A coffee meeting is usually “networking speak” for a one-on–one (or one-to-one as some like to say) networking meeting. Which, by the way, doesn’t always involve “coffee”. In fact, a coffee meeting can be over a Strawberry Acai, Orange Mango Juice, Black Tea, Green Tea, Passion Tango Tea, Hot Chocolate, Cold Chocolate, and any variety of Macchiato, Latte, Espresso, Cappuccino, Frappuccino, or Mocha – iced or hot. Regular or decaf.
Then there’s the whole herbal tea genre which I won’t even get into although it’s very important.
Of course, nobody ever says, “We should definitely get together over an Iced Coconut Milk Mocha Macchiato next week.” That would just be weird.
Imagine if they did? You would probably have way less meetings on your calendar.
Anyway, down to business.
Do you need to set up a coffee meeting with everyone you meet through networking?
Only if it makes sense and you like the other person. Think about it. How many coffee (or tea!) meetings have you had over the years and nothing has ever come of them? And can you imagine if you got all that money back that you spent on venti Caramel Macchiatos?
That said, if you’re part of a networking group that meets every week, it’s a good idea to meet with each member over time at least once to learn about their business and establish rapport.
Outside of that, there are only a handful of reasons to set up a casual coffee meeting.
- You want to explore ways of exchanging referrals.
- The other person can help you in some way and is willing to meet with you to discuss.
- You can help the other person in some way and you are willing to meet them to discuss.
- There is a membership opportunity to a group, association, etc. that needs to be explored.
- A recruiting opportunity.
- The other person has presented themselves as a prospect.
- You have presented yourself as a prospect.
- It’s purely social. (Mutual members of a networking group for example.)
That’s about it.
If you get connected to someone (that you like!) and you’re both in total agreement about having a meeting with one of the reasons above in mind, it’s probably worth having that meeting. If not, or you’re unsure, you might want to take the first meeting to Skype, Zoom, or to the phones (I believe there’s an App for that). Either during or after your remote meeting, you can discuss next steps. Or not!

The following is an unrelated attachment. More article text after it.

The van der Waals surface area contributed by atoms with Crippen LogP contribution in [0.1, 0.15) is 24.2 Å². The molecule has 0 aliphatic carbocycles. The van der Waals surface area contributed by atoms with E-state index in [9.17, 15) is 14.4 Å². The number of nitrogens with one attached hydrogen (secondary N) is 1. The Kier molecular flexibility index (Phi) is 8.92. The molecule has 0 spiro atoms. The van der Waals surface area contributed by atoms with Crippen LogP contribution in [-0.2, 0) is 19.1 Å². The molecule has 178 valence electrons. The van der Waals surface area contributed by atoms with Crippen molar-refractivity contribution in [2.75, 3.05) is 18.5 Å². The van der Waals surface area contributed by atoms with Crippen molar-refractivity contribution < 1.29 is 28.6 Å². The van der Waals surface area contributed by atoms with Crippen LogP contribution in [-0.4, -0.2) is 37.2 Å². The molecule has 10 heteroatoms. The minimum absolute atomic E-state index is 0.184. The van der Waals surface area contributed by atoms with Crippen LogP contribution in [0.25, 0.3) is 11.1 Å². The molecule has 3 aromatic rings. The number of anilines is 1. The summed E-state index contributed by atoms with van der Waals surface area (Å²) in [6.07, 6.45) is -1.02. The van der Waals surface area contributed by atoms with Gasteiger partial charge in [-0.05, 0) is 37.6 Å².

Some very basic best practices to keep in mind!
Be prepared for your meeting. Spend a few seconds on LinkedIn and learn what you can about the person (ore people) you’re meeting so you feel confident and they feel important. It will also help you prepare questions, discussion points, and desired outcomes.
Confirm your meeting the day before with a quick email. Firm up the date, time, location, and your excitement for meeting and learning more. This step has saved me many a wasted trip!
Be early. Accidents happen. Traffic happens. Life happens. Some locations are simply hard to find. Get to where you need to fifteen minutes early (at least!) so you can get your bright green coffee drink and relax while catching up on email or final preparation for the meeting.
PUNCH up your meeting! (What kind of acronym would you expect from a boxer?)
PUNCH is a format to help you discuss Purpose, Understanding, Networking, Call to action, and How to move forward.
Use this PUNCH-line as an outline for your meeting to keep it on track and establish next steps.
What is the purpose of the meeting? This is where you can discuss an overview of the meeting, agenda, and possible outcomes. You can also establish the duration of the meeting if it hasn’t been stated initially. It’s important to have the same or a similar purpose in mind from the beginning as it sets a positive tone while providing structure and direction.
Develop an understanding of what you each do both personally and professionally (the fun stuff too!) so you can become more familiar with each other’s background, experience, hobbies, activities, achievements, goals, and potential requests. This might be the most important part of your meeting as it could help you determine if there is a “good fit” and potential for a great relationship.
Where do they network? How do they network? Who are they looking to meet? How can you help? Find out what their networking approach is and the types of connections they make and are looking to make. Just this topic alone can open up the discussion about introductions and involvement in professional associations, groups, and various networking platforms.
Call to Action
Specifically, what do you want? What do they want? Now that you’ve had the Networking conversation (above), discuss what types of connections that are of greatest interest. (Again, make sure this is a two-way street – remember, all of this should be an exchange.) The more specific you are about the type of probable prospects and referral sources you want, the better the results. Just be careful what you ask for and be mindful of how the meeting feels to you. Keep in mind, it takes time to develop a great relationship so take the time. There’s always another meeting.
How to Move Forward
What are your next steps? What promises and declarations have you made and when will you commit to following through on your promises? Will there be a next meeting? If so, when? How will you stay in touch and continue to develop the relationship? Do you want to establish regular calls or meetings – every month, quarter, whatever? One of the reasons “coffee” meetings don’t flourish is because nobody takes responsibility to stay in touch. What will the “staying in touch” strategy look like for you? What is most appropriate and feels right?
What are your networking questions? Comments? Write me or post! Happy to discuss over a frap!read more